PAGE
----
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Rocky Mountain Dinosaur Resource Center ”“ Dinosaur Exhibits

Aside from the rare Tyrannosaurus Rex skeleton that the Rocky Mountain Dinosaur Resource Center is in possession of, there are a handful of other prehistoric beasts for visitors to admire. In this article, you will learn about some of the skeletons that are on display at the Center, including a medium-sized creature that ate both plants and animals.

Thescelosaurus

Before the small to medium sized ornithischian dinosaur nicknamed Peep came to live at the Rocky Mountain Dinosaur Resource Center in Colorado, it was held at the Museum of Ancient Treasures in Wichita, Kansas. Discovered by Walter W. Stein in 2000 at a site in Harding County, South Dakota, the Thescelosaurus dinosaur represents an omnivore ”“ a dinosaur that eats both plants and animals. The specimen measures 9 feet tall, and once lived during the Late Cretaceous period, which was 66 million years ago.

The dinosaur is related to other small hypsilophodonts, such as Hypsilophodon, Dryosaurus, Tentontosaurus and Orodromeus ”“ a collection of creatures that possess primitive skeletal features. A difference in the Thescelosaurus is that they retain teeth in their sockets instead of possessing rows of tooth batteries that are seen in the hadrosaurs and ceratopsians. When Peep was discovered, there were no fossilized organs associated with the specimen. However, another example of a Thescelosaurus on site did have the remnants of a fossilized heart preserved within the chest cavity.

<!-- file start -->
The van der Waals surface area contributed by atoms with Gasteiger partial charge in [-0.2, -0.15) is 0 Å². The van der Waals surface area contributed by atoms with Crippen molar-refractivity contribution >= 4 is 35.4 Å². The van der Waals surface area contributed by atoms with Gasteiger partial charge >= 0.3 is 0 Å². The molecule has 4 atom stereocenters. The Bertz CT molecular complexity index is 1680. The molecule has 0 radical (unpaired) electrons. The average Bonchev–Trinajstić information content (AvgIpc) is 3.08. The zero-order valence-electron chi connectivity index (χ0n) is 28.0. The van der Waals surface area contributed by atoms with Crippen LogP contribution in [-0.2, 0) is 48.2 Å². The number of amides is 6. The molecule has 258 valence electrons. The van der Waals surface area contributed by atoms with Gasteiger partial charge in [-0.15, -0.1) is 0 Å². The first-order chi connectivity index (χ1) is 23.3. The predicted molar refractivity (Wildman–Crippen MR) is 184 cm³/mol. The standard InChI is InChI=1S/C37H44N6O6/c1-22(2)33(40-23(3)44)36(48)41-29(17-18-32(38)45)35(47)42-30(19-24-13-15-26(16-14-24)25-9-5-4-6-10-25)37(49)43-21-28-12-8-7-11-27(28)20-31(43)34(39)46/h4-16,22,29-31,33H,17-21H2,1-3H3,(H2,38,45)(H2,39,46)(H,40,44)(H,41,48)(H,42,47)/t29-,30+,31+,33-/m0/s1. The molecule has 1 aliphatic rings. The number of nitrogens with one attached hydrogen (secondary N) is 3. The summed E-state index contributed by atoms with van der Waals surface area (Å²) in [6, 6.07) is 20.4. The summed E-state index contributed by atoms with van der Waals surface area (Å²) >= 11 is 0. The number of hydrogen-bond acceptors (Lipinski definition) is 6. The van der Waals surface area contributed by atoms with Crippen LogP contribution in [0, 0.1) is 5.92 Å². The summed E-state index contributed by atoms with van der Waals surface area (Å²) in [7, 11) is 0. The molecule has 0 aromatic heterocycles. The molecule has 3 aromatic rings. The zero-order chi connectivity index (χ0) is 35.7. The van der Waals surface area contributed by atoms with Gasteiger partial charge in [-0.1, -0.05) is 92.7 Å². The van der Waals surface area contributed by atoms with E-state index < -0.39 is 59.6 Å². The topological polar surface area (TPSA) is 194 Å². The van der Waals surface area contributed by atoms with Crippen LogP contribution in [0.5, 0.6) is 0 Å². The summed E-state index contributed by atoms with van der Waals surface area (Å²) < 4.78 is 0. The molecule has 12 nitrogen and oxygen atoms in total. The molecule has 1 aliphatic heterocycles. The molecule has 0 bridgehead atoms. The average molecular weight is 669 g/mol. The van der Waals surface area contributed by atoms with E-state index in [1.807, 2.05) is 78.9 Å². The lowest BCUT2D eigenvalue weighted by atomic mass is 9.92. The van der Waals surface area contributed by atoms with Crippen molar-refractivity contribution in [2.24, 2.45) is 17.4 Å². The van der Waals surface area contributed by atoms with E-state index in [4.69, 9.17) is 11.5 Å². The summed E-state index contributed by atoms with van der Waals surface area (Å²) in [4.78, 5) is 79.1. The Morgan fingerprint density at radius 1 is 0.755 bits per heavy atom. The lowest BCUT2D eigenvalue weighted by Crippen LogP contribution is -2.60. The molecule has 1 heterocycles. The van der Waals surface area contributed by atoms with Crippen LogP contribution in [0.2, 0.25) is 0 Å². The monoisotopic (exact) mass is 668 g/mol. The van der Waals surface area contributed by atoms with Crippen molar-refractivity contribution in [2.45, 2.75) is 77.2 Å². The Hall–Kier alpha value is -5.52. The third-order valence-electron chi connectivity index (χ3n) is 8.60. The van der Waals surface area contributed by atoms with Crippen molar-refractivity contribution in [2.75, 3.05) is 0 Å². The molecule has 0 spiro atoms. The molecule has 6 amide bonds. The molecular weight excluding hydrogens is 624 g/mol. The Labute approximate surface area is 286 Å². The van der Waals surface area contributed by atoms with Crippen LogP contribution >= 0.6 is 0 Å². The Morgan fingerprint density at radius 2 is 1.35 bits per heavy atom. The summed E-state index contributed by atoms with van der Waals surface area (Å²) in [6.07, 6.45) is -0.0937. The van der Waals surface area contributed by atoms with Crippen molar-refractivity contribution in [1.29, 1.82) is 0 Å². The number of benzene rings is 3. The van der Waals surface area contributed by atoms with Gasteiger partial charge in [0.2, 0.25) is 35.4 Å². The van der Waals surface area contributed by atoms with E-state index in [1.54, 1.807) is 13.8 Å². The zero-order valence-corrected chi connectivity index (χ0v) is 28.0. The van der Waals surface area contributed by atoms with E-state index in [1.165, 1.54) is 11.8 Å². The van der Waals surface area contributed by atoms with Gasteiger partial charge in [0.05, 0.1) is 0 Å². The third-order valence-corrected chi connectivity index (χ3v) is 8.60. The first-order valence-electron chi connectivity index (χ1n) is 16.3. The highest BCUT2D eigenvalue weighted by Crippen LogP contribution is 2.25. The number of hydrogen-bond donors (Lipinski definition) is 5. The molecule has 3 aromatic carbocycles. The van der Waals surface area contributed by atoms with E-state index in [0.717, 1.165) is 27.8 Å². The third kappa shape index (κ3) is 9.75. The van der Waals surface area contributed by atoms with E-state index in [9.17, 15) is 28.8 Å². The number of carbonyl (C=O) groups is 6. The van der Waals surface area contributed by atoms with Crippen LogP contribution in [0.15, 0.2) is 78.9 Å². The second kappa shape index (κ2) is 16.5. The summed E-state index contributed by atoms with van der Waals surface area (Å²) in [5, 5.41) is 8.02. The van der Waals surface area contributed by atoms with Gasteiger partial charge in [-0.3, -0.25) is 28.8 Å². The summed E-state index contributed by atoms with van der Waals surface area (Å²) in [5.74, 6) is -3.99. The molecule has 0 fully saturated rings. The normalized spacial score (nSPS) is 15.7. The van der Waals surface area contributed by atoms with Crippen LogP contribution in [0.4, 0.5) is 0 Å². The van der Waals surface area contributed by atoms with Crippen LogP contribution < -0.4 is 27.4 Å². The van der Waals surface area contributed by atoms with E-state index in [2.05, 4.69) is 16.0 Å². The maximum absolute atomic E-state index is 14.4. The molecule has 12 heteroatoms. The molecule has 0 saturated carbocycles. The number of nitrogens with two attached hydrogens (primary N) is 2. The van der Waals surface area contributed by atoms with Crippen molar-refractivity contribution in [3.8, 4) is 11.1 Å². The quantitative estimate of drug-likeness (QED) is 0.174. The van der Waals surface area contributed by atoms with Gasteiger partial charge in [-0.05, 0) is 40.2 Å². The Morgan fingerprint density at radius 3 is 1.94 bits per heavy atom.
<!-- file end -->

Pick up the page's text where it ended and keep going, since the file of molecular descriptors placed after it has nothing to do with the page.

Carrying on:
“Willow” is considered one of the most impressive recent dino discoveries regarding the species. This particular find was special because the soft organs and tissues are rarely found in a fossilized state. Researchers were able to study Willow’s heart to learn that some dinosaurs were born with a heart possessing four chambers ”“ just like the closest relatives of the dinosaurs ”“ the crocodiles and birds. The specimen also proved that dinosaurs were warm blooded creatures, just like mammals and birds.

Stygimoloch

Nicknamed “Stiggy,” the Center has on site a member of the pachycephalosaurid family of dinosaurs, which belongs to the same family of dinosaurs that includes the Pachycephalosaurs. Referred to as the “spiny river devil,” the dinosaur represents the Stygimoloch species, which lived 66 million years ago during the Late Cretaceous period. The specimen of the omnivore (eats both plants and animals)was found in Montana and measures 10 feet in length.

These types of dinosaurs were smaller and had a skull that was not as thick as the Pachycephalosaurus. Their domed skull had large spikes on it with many different clusters of smaller nodes. While the species lived during the late Cretaceous, scientists have uncovered a handful of primitive characteristics, including five fingers. Other characteristics of the dinosaur include teeth shaped like leaves found in the back of its mouth, sharp incisors in the front of the mouth.